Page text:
Section of 'Hitler's Wall' sent to WWII Museum
NEW ORLEANS—The gray, concrete, heavily scarred slabs that arrived at the National World War II Museum this week are more than just chunks of an old wall to historians.
The slabs are part of Nazi Germany's Atlantic Wall, a string of defenses ordered by Nazi dictator Adolf Hitler in 1940. The defenses, also known as "Hitler's wall," stretched 3,200 miles from France to Norway and were designed to stop, or at least slow, the Allies from advancing inland during an invasion.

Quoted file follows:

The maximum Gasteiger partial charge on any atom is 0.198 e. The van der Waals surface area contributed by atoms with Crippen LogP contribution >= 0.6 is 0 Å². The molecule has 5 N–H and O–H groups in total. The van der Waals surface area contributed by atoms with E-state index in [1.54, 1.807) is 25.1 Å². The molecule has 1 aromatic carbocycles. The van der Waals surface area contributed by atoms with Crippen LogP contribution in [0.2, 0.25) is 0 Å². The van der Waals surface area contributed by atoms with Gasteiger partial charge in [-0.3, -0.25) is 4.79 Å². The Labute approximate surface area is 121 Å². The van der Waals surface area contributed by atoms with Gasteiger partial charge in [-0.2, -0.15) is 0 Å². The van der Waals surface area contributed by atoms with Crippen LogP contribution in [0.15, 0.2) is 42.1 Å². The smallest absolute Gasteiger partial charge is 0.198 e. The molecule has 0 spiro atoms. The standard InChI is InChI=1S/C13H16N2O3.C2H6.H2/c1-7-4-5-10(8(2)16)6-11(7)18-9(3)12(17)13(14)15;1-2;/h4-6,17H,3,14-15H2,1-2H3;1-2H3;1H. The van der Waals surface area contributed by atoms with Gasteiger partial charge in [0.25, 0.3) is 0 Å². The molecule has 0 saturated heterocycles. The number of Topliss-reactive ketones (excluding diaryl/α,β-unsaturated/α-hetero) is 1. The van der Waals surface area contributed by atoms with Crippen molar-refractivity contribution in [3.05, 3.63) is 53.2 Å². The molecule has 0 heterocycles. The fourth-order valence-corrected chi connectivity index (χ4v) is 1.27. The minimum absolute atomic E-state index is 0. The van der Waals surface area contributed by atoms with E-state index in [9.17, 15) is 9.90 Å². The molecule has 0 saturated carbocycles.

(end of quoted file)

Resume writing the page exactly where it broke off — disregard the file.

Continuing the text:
Allan Millette, a history professor and director of the Eisenhower Center at the University of New Orleans, said the relic is a portal to studying what happened in 1944 and 1945, when Allied forces penetrated the wall and the tide began to turn against Germany....
comments powered by Disqus
- Neanderthal 'Art' Found In Cave Sheds Surprising New Light On Ancient Intelligence
- Midterm Election Mind-Reading: The Market Tends to Win
- Proof surfaces for affair between Queen Victoria and her male assistant
- Could humans cause another Paleocene-Eocene Thermal Maximum?
- Vikings are having a great year!
- Pro-Israel website chides Middle East Studies professors, claiming they’re apologists for Hamas
- UCLA Economist, Known as Railroad Historian, Dies at 89
- David Rosand, an Art History Scholar Whose Heart Was in Venice, Dies at 75
- NYT interviews Rick Perlstein about his book
- OAH issues a statement in support of the AP standards